This week in science history saw, in 1867, Alfred Nobel first demonstrate dynamite in the UK, at Merstham Quarry in Surrey. Nobel had invented dynamite two years earlier and this demonstration was the first step towards a lucrative UK patent for the substance.
Most people would recognise the name Alfred Nobel from the prestigious Nobel Prizes, but his work on dynamite and later forms of explosives was what allowed him to build up the huge fortune that he left in his will to set the Nobel Prizes up. There are 5 prizes, first awarded in 1901 and which have been awarded annually, except for three years during the second World War, for eminence in Chemistry, Physics, Medicine or Physiology, literature and rendering services to international fraternity and peace-keeping.
Before Nobel’s work, the main explosives in use were gunpowder and nitroglycerine.
Gunpowder was discovered by Taoist monks in China in the 9th Century AD and is a mixture of sulphur, charcoal and potassium nitrate. It was used as a propellant for firearm weapons – rifles, pistols and cannons etc, and also as an explosive for mining and tunnel excavation (or to try and blow up a building, such as in the 1605 Gunpowder Plot to blow up the Houses of Parliament).
The main difference between gunpowder and dynamite is that gunpowder ‘deflagrates’, whereas dynamite (and other modern forms of explosive) ‘detonate’. This basically means that gunpowder (a low explosive) burns, and dynamite (a high explosive) explodes – gunpowder will produce enough force to push a bullet out of the barrel of a gun, but not enough to explode the gun barrel itself.
Nitroglycerine was first synthesised in Italy in 1847 by nitrating glycerol. It was seen as a usable (and much more powerful) alternative to gunpowder. However, it is extremely dangerous – it is highly shock sensitive, meaning a physical shock will cause it to explode. Alfred Nobel’s own brother Emil was killed in a Nitroglycerine factory explosion, and this was one of the factors that made him set about finding a way to make the transport and use of Nitroglycerine safer, whilst maintaining its powerful explosive properties.
Nobel discovered that mixing nitroglycerine with an absorbent substance like diatomaceous earth (a sort of sedimentary sand) or sawdust and a small amount of sodium carbonate made it much more stable and safe to transport, but still delivered the high explosive power of the nitroglycerine compared to gunpowder. The mixture was formed into sticks and wrapped in paper – an image well known to anyone who has seen a spaghetti western film. It requires a small explosion from a ‘blasting cap’ to initiate the explosion of the dynamite. Nobel used a pyrotechnic one using flammable chemicals, but modern blasting caps may also set off explosions using electric charges. Originally, Nobel marketed dynamite as ‘Nobel’s Blasting Powder’ and over the next few decades, he expanded his operations, and with his patents in several countries and shares in most dynamite-or-similar producing companies, he grew extremely wealt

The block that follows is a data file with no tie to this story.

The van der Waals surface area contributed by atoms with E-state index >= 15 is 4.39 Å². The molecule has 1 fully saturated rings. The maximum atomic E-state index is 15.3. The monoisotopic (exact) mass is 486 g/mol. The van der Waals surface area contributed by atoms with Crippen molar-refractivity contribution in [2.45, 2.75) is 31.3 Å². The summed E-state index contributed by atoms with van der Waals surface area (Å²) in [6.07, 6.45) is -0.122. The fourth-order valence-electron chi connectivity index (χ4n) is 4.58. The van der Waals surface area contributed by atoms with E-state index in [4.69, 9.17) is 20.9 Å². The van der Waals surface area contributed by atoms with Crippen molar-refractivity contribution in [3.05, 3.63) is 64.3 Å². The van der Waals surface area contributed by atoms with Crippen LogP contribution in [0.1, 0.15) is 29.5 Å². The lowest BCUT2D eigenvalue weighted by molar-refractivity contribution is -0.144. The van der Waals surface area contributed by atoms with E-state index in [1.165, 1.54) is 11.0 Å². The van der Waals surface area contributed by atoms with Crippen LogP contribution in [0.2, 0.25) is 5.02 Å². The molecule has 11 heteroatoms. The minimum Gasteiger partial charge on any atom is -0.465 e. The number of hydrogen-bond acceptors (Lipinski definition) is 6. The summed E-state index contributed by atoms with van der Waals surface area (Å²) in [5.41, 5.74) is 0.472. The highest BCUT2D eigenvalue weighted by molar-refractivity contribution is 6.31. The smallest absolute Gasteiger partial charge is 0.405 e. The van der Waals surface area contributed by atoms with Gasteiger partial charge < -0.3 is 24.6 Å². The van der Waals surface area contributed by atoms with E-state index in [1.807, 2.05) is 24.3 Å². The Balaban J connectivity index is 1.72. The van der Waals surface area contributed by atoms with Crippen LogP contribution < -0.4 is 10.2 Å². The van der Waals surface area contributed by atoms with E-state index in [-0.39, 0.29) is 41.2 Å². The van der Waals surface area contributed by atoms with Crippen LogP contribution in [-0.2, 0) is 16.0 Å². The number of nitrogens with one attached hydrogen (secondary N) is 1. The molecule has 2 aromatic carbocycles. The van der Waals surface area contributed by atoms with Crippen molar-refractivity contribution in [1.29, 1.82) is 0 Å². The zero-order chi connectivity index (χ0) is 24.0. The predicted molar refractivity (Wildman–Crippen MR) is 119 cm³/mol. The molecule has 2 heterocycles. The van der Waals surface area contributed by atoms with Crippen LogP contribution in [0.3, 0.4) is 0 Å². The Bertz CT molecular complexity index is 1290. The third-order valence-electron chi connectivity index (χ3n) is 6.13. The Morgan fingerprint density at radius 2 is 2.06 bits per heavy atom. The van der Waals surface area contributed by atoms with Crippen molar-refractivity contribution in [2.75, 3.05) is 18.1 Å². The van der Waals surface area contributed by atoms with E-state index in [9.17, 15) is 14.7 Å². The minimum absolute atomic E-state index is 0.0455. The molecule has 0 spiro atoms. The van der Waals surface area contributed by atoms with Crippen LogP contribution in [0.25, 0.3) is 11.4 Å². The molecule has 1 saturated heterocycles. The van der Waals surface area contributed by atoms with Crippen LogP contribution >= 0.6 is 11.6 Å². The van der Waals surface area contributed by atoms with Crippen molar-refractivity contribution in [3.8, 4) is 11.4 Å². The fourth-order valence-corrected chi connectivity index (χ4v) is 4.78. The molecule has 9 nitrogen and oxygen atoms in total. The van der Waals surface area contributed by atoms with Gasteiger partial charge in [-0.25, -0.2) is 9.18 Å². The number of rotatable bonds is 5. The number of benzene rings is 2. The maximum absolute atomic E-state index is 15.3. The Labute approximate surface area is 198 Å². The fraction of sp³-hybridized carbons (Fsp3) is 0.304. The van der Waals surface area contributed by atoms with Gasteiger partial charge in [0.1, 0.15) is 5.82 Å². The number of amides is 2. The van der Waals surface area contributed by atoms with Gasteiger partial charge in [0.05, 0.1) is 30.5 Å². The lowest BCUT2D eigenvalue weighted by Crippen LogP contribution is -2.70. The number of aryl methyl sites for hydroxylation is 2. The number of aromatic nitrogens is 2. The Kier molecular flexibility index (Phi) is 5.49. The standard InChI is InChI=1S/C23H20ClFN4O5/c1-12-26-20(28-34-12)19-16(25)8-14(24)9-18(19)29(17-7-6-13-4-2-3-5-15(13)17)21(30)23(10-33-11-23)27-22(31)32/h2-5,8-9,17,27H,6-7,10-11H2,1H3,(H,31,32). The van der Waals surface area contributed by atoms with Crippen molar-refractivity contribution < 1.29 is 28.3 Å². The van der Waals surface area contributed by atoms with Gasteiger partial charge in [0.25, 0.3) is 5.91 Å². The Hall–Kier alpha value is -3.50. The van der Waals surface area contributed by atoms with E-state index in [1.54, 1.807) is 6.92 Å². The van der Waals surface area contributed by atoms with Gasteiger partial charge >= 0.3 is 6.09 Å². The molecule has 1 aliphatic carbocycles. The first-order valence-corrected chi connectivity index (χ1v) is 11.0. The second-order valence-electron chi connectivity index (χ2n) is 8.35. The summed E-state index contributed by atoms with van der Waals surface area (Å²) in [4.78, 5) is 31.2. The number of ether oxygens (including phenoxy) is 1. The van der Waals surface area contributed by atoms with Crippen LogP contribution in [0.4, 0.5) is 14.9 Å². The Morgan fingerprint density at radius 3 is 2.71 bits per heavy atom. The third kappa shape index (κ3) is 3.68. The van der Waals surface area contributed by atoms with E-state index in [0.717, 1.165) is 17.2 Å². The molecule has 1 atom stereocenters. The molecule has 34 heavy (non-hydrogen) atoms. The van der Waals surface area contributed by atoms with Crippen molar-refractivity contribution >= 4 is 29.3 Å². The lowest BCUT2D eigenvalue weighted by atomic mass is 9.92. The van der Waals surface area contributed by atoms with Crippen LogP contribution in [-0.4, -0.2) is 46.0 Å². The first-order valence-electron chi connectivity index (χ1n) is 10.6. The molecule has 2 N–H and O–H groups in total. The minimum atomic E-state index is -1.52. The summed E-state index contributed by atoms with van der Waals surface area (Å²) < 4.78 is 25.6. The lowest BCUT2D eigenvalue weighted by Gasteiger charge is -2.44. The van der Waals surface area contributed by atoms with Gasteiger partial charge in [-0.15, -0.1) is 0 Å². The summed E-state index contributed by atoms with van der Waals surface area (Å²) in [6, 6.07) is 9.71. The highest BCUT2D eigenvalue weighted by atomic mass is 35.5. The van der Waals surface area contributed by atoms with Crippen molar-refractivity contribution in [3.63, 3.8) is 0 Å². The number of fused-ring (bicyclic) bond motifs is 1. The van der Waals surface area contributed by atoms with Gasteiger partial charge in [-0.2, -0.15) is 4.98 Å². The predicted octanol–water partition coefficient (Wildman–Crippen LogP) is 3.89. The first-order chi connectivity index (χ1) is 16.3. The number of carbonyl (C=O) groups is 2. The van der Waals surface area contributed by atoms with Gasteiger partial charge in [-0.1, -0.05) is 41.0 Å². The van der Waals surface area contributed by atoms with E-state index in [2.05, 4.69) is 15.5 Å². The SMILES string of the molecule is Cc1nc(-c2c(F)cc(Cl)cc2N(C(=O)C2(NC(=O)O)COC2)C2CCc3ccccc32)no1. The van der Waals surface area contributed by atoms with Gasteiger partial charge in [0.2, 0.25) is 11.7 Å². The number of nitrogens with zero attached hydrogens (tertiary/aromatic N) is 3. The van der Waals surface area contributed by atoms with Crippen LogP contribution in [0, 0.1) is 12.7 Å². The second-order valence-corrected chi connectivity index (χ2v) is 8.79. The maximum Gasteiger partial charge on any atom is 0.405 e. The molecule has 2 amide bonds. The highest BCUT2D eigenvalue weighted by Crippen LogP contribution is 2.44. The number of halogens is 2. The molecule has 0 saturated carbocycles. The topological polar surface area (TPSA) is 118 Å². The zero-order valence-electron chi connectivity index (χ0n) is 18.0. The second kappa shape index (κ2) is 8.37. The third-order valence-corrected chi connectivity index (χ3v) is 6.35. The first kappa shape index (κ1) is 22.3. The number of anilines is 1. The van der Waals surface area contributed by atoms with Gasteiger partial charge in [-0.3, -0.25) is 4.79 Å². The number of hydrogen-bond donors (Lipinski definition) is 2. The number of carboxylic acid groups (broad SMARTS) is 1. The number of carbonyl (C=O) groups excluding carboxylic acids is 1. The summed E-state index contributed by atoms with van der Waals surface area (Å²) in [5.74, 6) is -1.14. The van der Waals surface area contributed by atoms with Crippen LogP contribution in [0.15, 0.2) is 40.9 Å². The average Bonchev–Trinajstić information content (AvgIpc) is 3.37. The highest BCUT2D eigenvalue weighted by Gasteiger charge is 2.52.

Later developments that Nobel made included gelignite or blasting gelatine, that he invented in 1875 – made by dissolving nitrocellulose (itself highly explosive) in nitroglycerine and mixing it with wood pulp and sodium nitrate. This and innovations such as cordite, invented by two Britons, were safer than dynamite in that thy did not have the alarming habit of leaking nitroglycerine when stored for too long, and had more explosive power as the nitrocellulose used to stabilise the nitroglycerine was also a high explosive, unlike the stabilisers in dynamite. Blasting gelatine was widely used in Ireland during the War of Independence and into the 1960s by the IRA, before it was replaced by modern plastic explosives such as semtex.
Dynamite is still in use today, although with slightly different composition to Nobel’s original mixture. Other forms of explosives such as semtex and C4 are also used in demolitions, commercial blasting and for military use.
It is said that the reason Nobel left such a large amount of his fortune to set up the Nobel Prizes is because he wanted a better lasting legacy than the invention of something that although has helped global industry to grow and thrive, also presented a way of killing more people faster than ever before. Given that most people know his name in relation to the Prizes rather than dynamite, and that the Prizes help to recognise and publicise global academic achievement, he seems to have succeeded in his wish.